I was trying to find an honest account of what it’s really like when you are working/living/spending time around a lot of people who are much richer than you. Apparently, I love this situation. I dealt with it in college, and find myself in the same situation again at my job. My superiors and coworkers and even those in lower positions seem to have all come from money, made large sums of money in other business, or have significant others with large sums of money. Nothing wrong with that, it just doesn’t match my own economic situation, where I feel I am just barely making it, although we are able to do some of the things we want (like travel and host our wedding). But I love my job and think everyone I work with is smart and driven, and great to work with. However, that doesn’t mean I don’t notice the gaping differences between our socioeconomic statuses and I don’t think others notice it as acutely as I do. These are just a few observations I have made over the years:
You Have to Work Harder than People Who Are Born Into It.
Yes, it’s true. If you don’t come from money, you will work harder. Ever since starting in my career, I have learned to always double- and triple-check my work. When I provide analysis, I make sure all of my assumptions are backed up and I anticipate follow-up questions and prepare my answers for those as well. I always review anything I do for any legal and ethical implications. I dress well. I keep my desk spotless. I never, ever say anything even slightly rude or divisive on email. I can’t afford to make careless mistakes and be let go. That doesn’t mean your better off friends are going around doing crappy work while you are always outshining them. But let’s just say if they got a DUI, it wouldn’t be the end of the world for them, just a “sobering lesson learned”. But if you got a DUI? Oh boy, that’s not gonna look very good. Your mistakes look worse. Your bad decisions seem to resonate a lot longer.
People Will Make Comments that Will Strike You as Ridiculously Pompous Later.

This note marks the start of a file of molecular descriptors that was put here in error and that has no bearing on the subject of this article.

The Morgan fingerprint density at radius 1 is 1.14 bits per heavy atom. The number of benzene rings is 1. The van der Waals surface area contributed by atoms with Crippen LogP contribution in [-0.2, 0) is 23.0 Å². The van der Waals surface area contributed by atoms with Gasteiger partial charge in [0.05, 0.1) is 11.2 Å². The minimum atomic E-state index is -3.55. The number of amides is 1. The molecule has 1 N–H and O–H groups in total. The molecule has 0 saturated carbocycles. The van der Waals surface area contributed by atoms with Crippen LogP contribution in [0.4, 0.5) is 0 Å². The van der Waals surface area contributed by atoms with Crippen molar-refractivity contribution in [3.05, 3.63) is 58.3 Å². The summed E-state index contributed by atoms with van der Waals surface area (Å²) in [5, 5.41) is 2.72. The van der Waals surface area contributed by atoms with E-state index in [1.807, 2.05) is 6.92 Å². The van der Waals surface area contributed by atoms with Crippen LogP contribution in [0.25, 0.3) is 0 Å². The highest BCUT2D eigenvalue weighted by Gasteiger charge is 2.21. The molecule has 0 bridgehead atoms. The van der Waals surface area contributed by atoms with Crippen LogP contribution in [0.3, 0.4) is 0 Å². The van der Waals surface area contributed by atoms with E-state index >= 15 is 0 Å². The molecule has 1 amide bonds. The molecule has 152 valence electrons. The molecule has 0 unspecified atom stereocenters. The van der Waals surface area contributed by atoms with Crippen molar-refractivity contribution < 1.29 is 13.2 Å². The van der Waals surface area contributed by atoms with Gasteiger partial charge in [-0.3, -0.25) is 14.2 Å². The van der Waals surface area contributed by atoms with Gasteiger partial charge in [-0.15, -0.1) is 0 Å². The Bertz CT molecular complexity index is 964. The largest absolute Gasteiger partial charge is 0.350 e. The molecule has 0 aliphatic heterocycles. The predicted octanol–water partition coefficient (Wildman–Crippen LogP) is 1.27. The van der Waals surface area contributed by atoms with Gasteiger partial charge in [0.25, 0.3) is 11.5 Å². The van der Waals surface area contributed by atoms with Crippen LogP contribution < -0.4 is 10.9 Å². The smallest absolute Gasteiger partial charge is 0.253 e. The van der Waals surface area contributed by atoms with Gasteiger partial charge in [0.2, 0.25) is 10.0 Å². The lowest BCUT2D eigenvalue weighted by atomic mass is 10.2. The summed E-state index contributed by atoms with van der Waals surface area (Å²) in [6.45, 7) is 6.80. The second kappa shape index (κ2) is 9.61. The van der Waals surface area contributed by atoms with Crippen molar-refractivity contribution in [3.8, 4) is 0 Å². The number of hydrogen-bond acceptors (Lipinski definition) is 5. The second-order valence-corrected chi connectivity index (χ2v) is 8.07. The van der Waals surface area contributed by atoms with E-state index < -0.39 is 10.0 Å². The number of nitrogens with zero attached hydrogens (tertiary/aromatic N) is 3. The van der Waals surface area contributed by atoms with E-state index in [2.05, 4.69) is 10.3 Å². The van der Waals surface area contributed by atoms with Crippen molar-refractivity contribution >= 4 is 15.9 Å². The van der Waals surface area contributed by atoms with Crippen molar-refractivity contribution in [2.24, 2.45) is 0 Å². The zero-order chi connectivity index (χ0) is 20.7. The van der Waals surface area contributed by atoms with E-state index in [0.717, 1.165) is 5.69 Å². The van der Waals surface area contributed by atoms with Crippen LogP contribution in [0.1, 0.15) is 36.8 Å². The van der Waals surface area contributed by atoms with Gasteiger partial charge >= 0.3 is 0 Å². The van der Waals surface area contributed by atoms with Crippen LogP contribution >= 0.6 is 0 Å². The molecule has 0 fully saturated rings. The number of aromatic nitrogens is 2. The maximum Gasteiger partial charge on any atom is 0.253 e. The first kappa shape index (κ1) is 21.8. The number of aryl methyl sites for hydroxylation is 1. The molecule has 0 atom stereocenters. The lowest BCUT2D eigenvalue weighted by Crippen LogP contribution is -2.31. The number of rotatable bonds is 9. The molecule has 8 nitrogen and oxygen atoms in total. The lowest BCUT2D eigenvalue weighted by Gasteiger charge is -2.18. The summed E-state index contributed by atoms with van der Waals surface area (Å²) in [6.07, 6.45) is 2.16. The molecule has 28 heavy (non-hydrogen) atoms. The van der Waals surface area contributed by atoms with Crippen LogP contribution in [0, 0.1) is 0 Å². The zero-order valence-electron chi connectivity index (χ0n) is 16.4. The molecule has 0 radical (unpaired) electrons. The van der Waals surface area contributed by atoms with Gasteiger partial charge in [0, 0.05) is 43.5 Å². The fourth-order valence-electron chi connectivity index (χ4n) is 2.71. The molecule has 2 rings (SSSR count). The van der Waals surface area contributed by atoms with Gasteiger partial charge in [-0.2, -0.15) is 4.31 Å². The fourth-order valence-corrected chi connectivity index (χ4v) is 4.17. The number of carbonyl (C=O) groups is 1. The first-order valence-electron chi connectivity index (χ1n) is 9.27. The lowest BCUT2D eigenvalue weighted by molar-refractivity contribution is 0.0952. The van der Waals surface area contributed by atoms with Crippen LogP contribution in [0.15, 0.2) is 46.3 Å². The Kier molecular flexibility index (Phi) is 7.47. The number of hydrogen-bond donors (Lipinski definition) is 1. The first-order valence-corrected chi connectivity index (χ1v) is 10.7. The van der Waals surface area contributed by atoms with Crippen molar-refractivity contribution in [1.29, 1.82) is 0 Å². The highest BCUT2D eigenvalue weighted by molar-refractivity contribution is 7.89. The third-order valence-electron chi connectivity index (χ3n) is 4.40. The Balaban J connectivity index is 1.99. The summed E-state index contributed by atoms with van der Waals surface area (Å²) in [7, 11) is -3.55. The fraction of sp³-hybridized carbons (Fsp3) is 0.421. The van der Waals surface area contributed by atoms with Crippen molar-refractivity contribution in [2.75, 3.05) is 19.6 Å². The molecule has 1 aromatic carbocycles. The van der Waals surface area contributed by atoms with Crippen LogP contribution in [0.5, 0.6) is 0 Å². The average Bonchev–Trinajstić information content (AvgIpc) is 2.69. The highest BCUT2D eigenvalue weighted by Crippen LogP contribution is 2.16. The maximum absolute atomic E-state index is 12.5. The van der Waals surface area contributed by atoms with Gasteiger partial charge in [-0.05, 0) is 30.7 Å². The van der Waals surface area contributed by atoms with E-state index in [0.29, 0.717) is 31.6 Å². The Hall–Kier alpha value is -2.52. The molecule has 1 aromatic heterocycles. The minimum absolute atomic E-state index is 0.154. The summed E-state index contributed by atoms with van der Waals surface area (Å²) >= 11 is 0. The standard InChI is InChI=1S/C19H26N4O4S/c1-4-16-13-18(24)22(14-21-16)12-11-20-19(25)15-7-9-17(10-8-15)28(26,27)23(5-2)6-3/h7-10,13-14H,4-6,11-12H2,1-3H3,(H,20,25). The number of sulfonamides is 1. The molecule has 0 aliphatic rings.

Maybe I go out of my way not to be pompous or pretentious, but too much talk of country clubs and lavish vacations starts to grate on you after a while. I remember a conversation where the other party mentioned some hotel and I said, “Where is that?” to which he replied, “Oh you’ve never been to Monaco? Really?”. It’s true. This humble blogger is just one more loser who hasn’t been to Monaco. The horror! I think I am pretty well-traveled for someone without a ton of wealth, but I don’t travel just for the sake of showing off about it. It strikes me as obligatory for people of a certain segment of society to need to do similar activities- like Ski Week in February at an expensive resort town, certain wineries, certain sports for their kids. These are generalizations, but you’ll see them come up more often than not when you hang around long enough, and you’ll start to connect the dots of a certain “Preppy Handbook” kind of lifestyle.
They Will Think You Have a Chip on Your Shoulder if You Mention Any of this Aloud.
Let’s take for example wedding costs. A lot of upper middle class and even middle class families contribute to their children’s wedding costs. That’s great for them, but in our case, we are not getting much (maybe a few hundred bucks from each family) to help pay for our wedding. It’s probably better this way. I actually dread asking anyone for anything, even parents, and I know that they don’t have it, so why make everyone uncomfortable? When it’s all said and done, I know we will be happy and proud to have taken care of this wedding by ourselves. But when I said that to a coworker, and mentioned this reasoning, it felt totally awkward! Their families had footed the bill for a 300+ person wedding and he probably didn’t pay for anything besides the rings. Our worlds are totally different. The thought of someone having to pay for their own wedding doesn’t come up often in their world. They regularly attend weddings that make the New York Times wedding announcements. But if I were to point any of that out, it would feel totally obnoxious on my end, as if I need to make them feel bad about their success. So I try not to bring it up and we all live with a little bit of class tension.
You’ll Just Have to Get Over It If You Want to be Happy and Live Your Own Life.
I learned long ago to stop comparing my life to others, but it’s also time to be less sensitive about what other people say. Rich people are going to continue to display their wealth and sometimes give little thought to how it might be perceived. There will be many, many people who start with bigger advantages, stronger networks and safety nets so large I would probably retire with their “safety net”. If I sat around and resented them, I would never get anything done. So sure, I can chuckle to myself when I hear a good humblebrag (“I couldn’t believe how sloppy the slopes were in Aspen this week!”) and I can promise to always stay humble, never be too snobby to enjoy a good street taco and never need to rely on someone else’s money. We each build our own life. I value not being part of any status quo, even that of the wealthy and elite. To be able to question things and think critically about the reality closest to me means I’ll probably always carry some of my outsider status, and that suits me just fine.
(This post is part of our MOST READ series, which preserves posts from the Tiny Apartment Design archives. Credit and copyright goes to original author.)